You’re planning for a massive marketing campaign. It’s more than your team can handle internally, so you’re working with a creative agency to handle a lot of the logistics.

In order to move forward with a piece of the project, they’re asking for some metrics that will empower them to make smarter decisions. And in order to get the information they need, you reach out to the analytics firm you frequently work with to request that they send the information to your agency.

Before long, you end up bouncing back and forth like a ping-pong ball between those two different vendors—only to have all of you eventually wind up frustrated, confused, and doing nothing but spinning your wheels.

If you read through that entire anecdote while nodding your head, you aren’t alone. In one survey, 36% of respondents stated that their organizations are not highly effective when it comes to collaborating with brand or agency counterparts to translate a marketing vision into a targeted, cross-channel program.

So what can you do? How do you ensure the different players—your internal team members, your agency, and your different tech vendors—aren’t at odds with each other? How can you all work harmoniously to ensure a solid final result?

Too Many Cooks in the Kitchen: Why Successful Collaboration is Tough

When you think about it, collaboration should be easy. After all, you all want everything to run smoothly and for the relationship to be successful. You’re on the same side —even if it doesn’t always feel that way.

“These types of relationships are really the victims of misguided norms,” explains John Pabon, Founder and Chief Storyteller of Fulcrum Sustainability Consulting, a strategic communications firm. “We’ve become used to the divide between brands and vendors, with relationship dynamics not at all conducive to collaboration.”

This perceived divide often leads to a real, tangible one—especially when it comes to keeping information close to the vest.

“Companies on both sides are scared of losing intellectual property, so they don’t share critical pieces that could make or break the collaboration,” Pabon adds. “They treat collaboration as if it’s a zero-sum game, when in reality all sides can win.”

Even further, Pabon explains that too many brands have the tendency to not adequately value those external agencies—which creates an even bigger rift in the relationship. “External vendors are treated as if they are expendable, instead of as trusted partners in a process,” he explains. “This breaks down the trust factor necessary for successful engagements.”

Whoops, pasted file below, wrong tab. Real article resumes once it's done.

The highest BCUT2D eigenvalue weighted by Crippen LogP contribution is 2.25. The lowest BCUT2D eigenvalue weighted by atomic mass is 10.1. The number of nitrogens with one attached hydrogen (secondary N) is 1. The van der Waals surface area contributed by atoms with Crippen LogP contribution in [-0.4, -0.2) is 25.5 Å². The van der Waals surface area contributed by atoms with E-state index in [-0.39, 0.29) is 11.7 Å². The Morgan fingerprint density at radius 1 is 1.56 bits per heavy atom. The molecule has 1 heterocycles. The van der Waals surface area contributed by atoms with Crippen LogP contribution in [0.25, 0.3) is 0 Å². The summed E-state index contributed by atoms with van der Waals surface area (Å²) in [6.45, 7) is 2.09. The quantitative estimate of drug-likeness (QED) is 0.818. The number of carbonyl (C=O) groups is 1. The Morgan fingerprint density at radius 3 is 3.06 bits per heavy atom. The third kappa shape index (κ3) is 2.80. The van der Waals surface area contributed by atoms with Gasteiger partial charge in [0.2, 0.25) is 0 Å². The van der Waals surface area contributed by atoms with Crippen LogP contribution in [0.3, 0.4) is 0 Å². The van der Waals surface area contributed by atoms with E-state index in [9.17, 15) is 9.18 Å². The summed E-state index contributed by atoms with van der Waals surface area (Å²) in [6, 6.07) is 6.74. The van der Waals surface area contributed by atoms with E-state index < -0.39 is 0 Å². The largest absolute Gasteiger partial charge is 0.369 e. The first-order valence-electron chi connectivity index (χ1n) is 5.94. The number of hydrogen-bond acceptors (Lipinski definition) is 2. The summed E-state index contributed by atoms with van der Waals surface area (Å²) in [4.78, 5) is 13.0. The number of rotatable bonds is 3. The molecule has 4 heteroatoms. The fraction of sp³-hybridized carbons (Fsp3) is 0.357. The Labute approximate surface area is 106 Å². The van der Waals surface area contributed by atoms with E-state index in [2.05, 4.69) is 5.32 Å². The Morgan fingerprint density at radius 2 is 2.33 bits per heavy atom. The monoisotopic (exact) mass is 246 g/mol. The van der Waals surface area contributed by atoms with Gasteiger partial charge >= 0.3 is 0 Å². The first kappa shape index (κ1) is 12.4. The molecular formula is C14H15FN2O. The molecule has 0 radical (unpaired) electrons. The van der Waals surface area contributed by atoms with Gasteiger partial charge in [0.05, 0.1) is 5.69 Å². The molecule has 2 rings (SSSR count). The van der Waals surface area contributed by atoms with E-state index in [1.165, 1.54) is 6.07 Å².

And all of these challenges don’t even account for the more logistical headaches that can get in the way—such as constantly needing to work with new people. “If you are working with a large agency, the individuals assigned to your account may change due to turnover,” shares Laura Ann Craven, Director of Communications and Marketing at Imperial Dade. That adds more complexity to an already challenging situation.

How to Improve Collaboration for Your Brand

Needless to say, there are plenty of obstacles when it comes to successfully collaborating with those outside of your direct organization. But rest assured, it’s doable—provided you’re willing to implement some best practices such as:

1. Find the right fit.

A seamless collaboration starts long before either one of you signs on the dotted line of a contract. Not all agencies and vendors are created equally, and it’s important that you begin by finding the right partner for your own brand.

“Find the right fit and then nurture that relationship for the long haul,” advises Craven. “There are many talented creative professionals and terrific agencies. But in order for the partnership to work, there has to be a deep understanding of your brand, company culture, and marketing team members. The agency should be an extension of your team with specific skill sets—not a third-party vendor.”